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WRAPUP 3-Ousted Zelaya on Honduras border, criticizes U.S.

(For full coverage of Honduras, click on [nN28343997])

* Zelaya back at Honduras border for second day

* Zelaya critical of Clinton, Chavez doubts US motives

* Curfew called in border area, scattered protesters (Adds tension with U.S., Chavez comments, details)

By Sean Mattson and Esteban Israel

LAS MANOS, Honduras , July 25 (Reuters) - Defying U.S. criticism, ousted President Manuel Zelaya returned for a second day to Honduras’ land border to try to put pressure on the coup leaders who threw him out of the country last month.

In a move that risked alienating his most powerful ally in his bid to return to power, Zelaya also said U.S. Secretary of State Hillary Clinton is not adequately informed about Honduras’ “repressive regime”.

Clinton criticized Zelaya as “reckless” when he came to this town on the Honduran border with Nicaragua on Friday and took a few steps on Honduran soil as police and soldiers with orders to arrest him stood just yards away .

He returned on Saturday and insisted he would not give up his fight to regain power, although he showed little appetite for a confrontation with security forces, saying he had held back from entering Honduras to avoid provoking a massacre.

“You know that if I get close and they want to arrest me, people will defend me and there will be a massacre,” he told reporters, sitting on the hood of a white jeep.

The United States, the United Nations and Latin American presidents have roundly condemned Zelaya’s forced removal from power on June 28 and are demanding he be reinstated.

U.S. President Barack Obama has cut $16.5 million in military aid to Honduras and threatened to slash economic aid.

But he has yet to take measures directly against the coup leaders, and there are tensions between Washington and Zelaya, a close ally of Venezuela’s anti-American and socialist president, Hugo Chavez.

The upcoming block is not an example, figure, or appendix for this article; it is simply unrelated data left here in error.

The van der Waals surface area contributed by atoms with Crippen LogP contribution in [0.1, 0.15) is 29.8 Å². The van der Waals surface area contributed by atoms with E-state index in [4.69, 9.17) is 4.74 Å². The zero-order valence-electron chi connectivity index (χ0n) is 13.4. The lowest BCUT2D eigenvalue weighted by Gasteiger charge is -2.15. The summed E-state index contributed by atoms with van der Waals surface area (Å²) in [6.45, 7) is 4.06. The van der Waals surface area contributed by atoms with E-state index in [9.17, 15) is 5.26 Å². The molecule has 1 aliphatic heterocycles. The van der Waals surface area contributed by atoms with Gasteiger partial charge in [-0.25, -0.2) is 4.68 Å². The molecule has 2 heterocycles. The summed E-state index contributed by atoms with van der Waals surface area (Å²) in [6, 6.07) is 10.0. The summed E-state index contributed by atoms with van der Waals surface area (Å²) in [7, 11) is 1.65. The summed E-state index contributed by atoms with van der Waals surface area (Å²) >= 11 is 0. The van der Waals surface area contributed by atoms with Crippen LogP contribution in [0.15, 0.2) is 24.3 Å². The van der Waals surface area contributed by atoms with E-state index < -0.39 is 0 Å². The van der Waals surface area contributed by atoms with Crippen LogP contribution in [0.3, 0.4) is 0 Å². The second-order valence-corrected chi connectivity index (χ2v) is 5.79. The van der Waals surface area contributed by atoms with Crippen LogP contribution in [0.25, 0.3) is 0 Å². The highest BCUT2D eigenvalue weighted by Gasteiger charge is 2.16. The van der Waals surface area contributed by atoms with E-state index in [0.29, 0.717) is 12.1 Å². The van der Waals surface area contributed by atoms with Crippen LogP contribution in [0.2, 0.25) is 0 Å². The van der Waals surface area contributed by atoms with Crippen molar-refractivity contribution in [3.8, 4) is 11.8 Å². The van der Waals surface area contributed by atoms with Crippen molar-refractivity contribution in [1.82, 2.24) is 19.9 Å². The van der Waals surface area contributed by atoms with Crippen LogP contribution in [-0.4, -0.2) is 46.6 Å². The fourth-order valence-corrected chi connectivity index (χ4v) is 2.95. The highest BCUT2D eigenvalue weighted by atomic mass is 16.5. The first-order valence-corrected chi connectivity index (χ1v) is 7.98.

Zelaya has asked Obama to take tougher measures against the de facto government, and he said on Saturday that Clinton was not fully aware of its repressive policies.

“I think she has to be given the correct information so that she comes to see what is happening in Honduras and her words are to complain about the coup leaders, not the heroic people that are resisting and accompanying me so that things return to normal,” he said.

The crisis has put Obama in a difficult position. He does not want to continue a tradition of U.S. support for rightist coups in Latin America, but is uncomfortable with Zelaya’s own democratic credentials and some Republicans in Congress say he has already done too much for the ousted leftist.


Zelaya’s enemies say he was acting illegally in trying to extend presidential term limits and that his removal was authorized by Honduran laws. De facto leader Roberto Micheletti has resisted international pressure to back down and insists Zelaya will be arrested if he returns.

Zelaya, a timber magnate known for his trademark cowboy hat, angered the conservative ruling elite by allying himself with Chavez and his plans for constitutional reforms raised fears that he would try to extend his rule. The Supreme Court ordered his arrest and Congress backed his ouster.

Micheletti seems to believe he can resist international pressure until elections in November and the world will accept the new order when a next president takes office in January.

Chavez said on Saturday that Obama would not stand by Zelaya. “What the government of the United States and its allies want is simply for the coup leaders to consolidate their position and be recognized, if not by law, then de facto.”

Micheletti’s ability to hold out depends largely on Washington, which as the biggest trading partner could cripple the economy of one of Latin America’s poorest nations if it were to block trade with the coffee and textile exporter.

Zelaya is expected in Washington on Tuesday, but it was not clear if he would meet with Clinton.

Honduran police have imposed a curfew near the border with Nicaragua to prevent Zelaya’s supporters from gathering there. About 160 people were being held at various checkpoints but will be released later on Saturday, a police official said.

In the town of Danli, around 20 miles (35 km) from the border, a small group of Zelaya supporters including Zelaya’s wife were blocked from proceeding to the border.

“We will stay as long as it takes, they can’t keep repressing the people,” his wife Xiomara Castro told Reuters.

Armando Flores, 46, who worked in construction in New York before employment dried up and he returned home, sounded more resigned: “We are realistic. They have the weapons and they have the power, what can we do?”

Security forces used tear gas on Friday to disperse several hundred Zelaya supporters who tried to reach the border.

The corpse of a young man was found in El Paraiso, near the border with Nicaragua, but it was not clear how he died or if there was any connection to protests in the area on Friday. (Additional reporting by Marco Aquino, Edgar Garrido and Ivan Castro; Writing by Claudia Parsons; Editing by Kieran Murray)